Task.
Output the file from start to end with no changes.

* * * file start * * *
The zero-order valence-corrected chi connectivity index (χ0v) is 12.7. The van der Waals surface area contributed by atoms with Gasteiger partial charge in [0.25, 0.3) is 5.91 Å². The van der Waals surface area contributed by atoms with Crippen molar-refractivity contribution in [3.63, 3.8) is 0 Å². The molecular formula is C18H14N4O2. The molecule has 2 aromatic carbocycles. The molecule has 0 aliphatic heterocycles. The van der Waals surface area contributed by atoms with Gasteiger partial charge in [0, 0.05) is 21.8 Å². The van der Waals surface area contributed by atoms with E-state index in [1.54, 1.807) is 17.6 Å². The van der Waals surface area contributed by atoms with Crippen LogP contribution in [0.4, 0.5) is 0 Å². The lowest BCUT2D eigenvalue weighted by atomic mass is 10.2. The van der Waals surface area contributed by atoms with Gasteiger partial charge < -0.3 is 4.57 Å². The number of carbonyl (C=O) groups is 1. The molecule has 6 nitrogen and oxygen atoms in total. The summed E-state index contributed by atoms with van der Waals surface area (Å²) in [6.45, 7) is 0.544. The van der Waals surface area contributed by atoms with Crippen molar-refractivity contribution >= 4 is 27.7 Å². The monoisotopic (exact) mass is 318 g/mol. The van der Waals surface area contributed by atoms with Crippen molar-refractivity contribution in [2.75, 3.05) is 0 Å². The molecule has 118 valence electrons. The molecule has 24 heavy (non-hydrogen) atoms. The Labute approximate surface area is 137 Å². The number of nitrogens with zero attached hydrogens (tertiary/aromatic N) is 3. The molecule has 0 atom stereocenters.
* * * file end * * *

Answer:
The zero-order valence-corrected chi connectivity index (χ0v) is 12.7. The van der Waals surface area contributed by atoms with Gasteiger partial charge in [0.25, 0.3) is 5.91 Å². The van der Waals surface area contributed by atoms with Crippen molar-refractivity contribution in [3.63, 3.8) is 0 Å². The molecular formula is C18H14N4O2. The molecule has 2 aromatic carbocycles. The molecule has 0 aliphatic heterocycles. The van der Waals surface area contributed by atoms with Gasteiger partial charge in [0, 0.05) is 21.8 Å². The van der Waals surface area contributed by atoms with E-state index in [1.54, 1.807) is 17.6 Å². The van der Waals surface area contributed by atoms with Crippen LogP contribution in [0.4, 0.5) is 0 Å². The lowest BCUT2D eigenvalue weighted by atomic mass is 10.2. The van der Waals surface area contributed by atoms with Gasteiger partial charge < -0.3 is 4.57 Å². The number of carbonyl (C=O) groups is 1. The molecule has 6 nitrogen and oxygen atoms in total. The summed E-state index contributed by atoms with van der Waals surface area (Å²) in [6.45, 7) is 0.544. The van der Waals surface area contributed by atoms with Crippen molar-refractivity contribution >= 4 is 27.7 Å². The monoisotopic (exact) mass is 318 g/mol. The van der Waals surface area contributed by atoms with Crippen molar-refractivity contribution in [2.75, 3.05) is 0 Å². The molecule has 118 valence electrons. The molecule has 24 heavy (non-hydrogen) atoms. The Labute approximate surface area is 137 Å². The number of nitrogens with zero attached hydrogens (tertiary/aromatic N) is 3. The molecule has 0 atom stereocenters.